In the Polish emigre sector:

In the International sphere:

In the Help to Poland sector:


President — Ryszard KACZOROWSKI

Prime Minister — Edward SZCZEPANIK

Chairman of National Council — Zygmunt SZADKOWSKI

Chairman of Polish National Fund — Ludwik LUBIEŃSKI


Walery CHOROSZEWSKI — Information

Tadeusz DRZEWICKI — without portfolio

Leonidas KLISZEWICZ — Education and Culture

Jerzy MORAWICZ — Military Matters


Ferdynand PASIECZNIK —- Secretary of the Council of Ministers

Zbigniew SCHOLTZ — Emigré Affairs

Zygmunt SZKOPIAK — Foreign Affairs

Stanisław WISZNIEWSKI -—- Justice

Ryszard ZAKRZEWSKI -—- Homeland Affairs

Jerzy ZALESKI — without portfolio


Wanda DZIEDZIC — Education and Culture

Roman LEWICKI — Homeland Affairs

Walter SZCZEPANSKI — Emigré Affairs

Bohdan WENDORFF — Justice, Head of Chancellery

Government Representatives outside Great Britain

Argentine — vacant

Australia — Eugeniusz HARDY

Austria — vacant

Benelux — Bohdan MROZOWSKI

Brazil — Feliks PIOTROWSKI

Canada — Józef LITYŃSKI



German Fed. Rep. — Wincenty BRONIWOJ-ORLIŃSKI

Italy — vacant

Japan — Janusz BUDA


New Zealand — Zbigniew PIOTRKOWSKI

South African Rep. and Zimbabwe — vacant

Spain — Piotr POTOCKI

Sweden — Zofia ZAK-STADFORS

Switzerland — Marian RESPOND

USA — Aleksander KAJKOWSKI

Venezuela — Feliks ŻUBR

Government 1989

The Polish Government in Exile as sworn in on November 6, 1989. Standing from left to right: Jerzy Ostoja-Kozniewski, Jerzy Morawicz, Zygmunt Szkopiak, Stanisław Wiszniewski, Edward Szczepanik (Prime Minister), Ryszard Zakrzewski, Jerzy Zaleski, Leonidas Kliszewicz, Tadeusz Drzewicki, Walery Choroszewski, Ferdynand Pasiecznik, Zbigniew Scholtz.


The agreements concluded at Yalta in February 1945 between Roosevelt, Churchill and Stalin are rightly considered the main reason for the precarious position in which Europe found itself during the whole of the post-war period. The now widely shared view that it was the nuclear deterrent of the Western Powers that prevented further Soviet expansion into Europe is sufficient proof of the ruinous effects of Yalta on the stability in Europe. All concessions made in good faith by the Western Powers at Yalta and later proved abortive and, in the end, very costly. It is in the interest of the Western Powers to repudiate the Yalta Agreements and their effects.

They proved disastrous for the whole of Central-Eastern Europe because the linchpin of Yalta, the division of Europe into "spheres of influence" allowed the Soviets to impose on the nations of over 100 million people a totally alien and unacceptable communist system. More so, to individualistic and freedom-loving Poles who by that time already had a fairly accurate perception of Stalinist reality. The West did not believe the Poles. It was only natural that, when the Polish people in an armed struggle resisted the imposition of communism on their country, their legitimate Government in London could not accept de-recognition by the Western Powers which resulted from the Yalta deal. In the form of the Polish Government in Exile, it continued and will continue to speak for the Polish nation at home and abroad until the day when the President of the Republic of Poland hands over on Polish soil the seals and symbols of sovereignty to the Polish Sejm, elected in free and unfettered, general and democratic elections.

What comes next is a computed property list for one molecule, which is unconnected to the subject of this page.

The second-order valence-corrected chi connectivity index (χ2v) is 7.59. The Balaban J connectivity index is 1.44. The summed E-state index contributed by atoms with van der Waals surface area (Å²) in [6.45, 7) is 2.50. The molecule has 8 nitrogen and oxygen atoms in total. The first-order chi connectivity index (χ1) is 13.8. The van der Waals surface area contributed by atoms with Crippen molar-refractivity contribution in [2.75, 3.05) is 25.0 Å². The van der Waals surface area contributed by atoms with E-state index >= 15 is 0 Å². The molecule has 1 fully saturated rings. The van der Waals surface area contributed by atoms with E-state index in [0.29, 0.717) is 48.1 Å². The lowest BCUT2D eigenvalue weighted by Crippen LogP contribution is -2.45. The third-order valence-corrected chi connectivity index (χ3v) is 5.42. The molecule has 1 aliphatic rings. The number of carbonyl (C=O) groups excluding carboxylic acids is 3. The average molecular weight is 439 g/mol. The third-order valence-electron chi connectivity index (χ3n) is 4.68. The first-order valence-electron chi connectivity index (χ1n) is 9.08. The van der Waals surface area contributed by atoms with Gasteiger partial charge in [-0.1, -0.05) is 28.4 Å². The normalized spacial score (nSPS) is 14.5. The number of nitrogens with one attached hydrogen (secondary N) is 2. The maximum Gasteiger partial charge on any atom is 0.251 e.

Until then, as before, the brunt of the struggle for independence will be borne by the Polish people in Poland. By daily acts of defiance and periodic outburst of anger they already managed to remove from direct or indirect communist control substantial areas of Polish life. The 1989 "round table" exercise has shown that the Warsaw communist régime was compelled to make concessions, albeit in chosen areas only. The leaders of "Solidarity" and of other opposition groups had to accept undemocratic elections to parliament and leave defence, security and related matters fully in the hands of the communists. Thus the Polish people are unable to effectively deal with the root causes of Poland's disastrous crisis.

However, the opposition in Poland knows, that without Free World pressure there can be no change in the above situation. It rightly expects the Government in Exile to use its access to world opinion.

The Government's in Exile paramount duty at present is to ensure that the Polish cause, and that of other enslaved nations of Central-Eastern Europe, become an essential part of East-West negotiations aiming at settling regional conflicts. For years by now the Western Democracies have had a clear ascendancy over the Soviet Bloc. Yet matters which are of crucial importance to Central-Eastern Europe are hardly ever on the agenda of East-West negotiations. Since the end of the Second World War the Western Democracies have been applying policies which were harmful to their own long-term interests in that part of Europe and were resented by the peoples of the Region. In the main, these policies manifested themselves in:

There are no grounds to continue these policies. The Western Powers also have formal reasons for demanding a revision of earlier agreements and arrangements. The above quoted examples show that concessions to the Soviets were in the past "justified" by a Stalinist interpretation of basic terms of the agreements. Removing the bad effects of these concessions, should begin with adopting from now on the interpretation generally accepted in the Free World. If this were done, the present situation in Central-Eastern Europe would be found incompatible with the one the Western Allied delegations had in mind at Yalta. The same would apply to the demand for free elections in Poland.


43 Eaton Place, London SW1 8BX

London 1989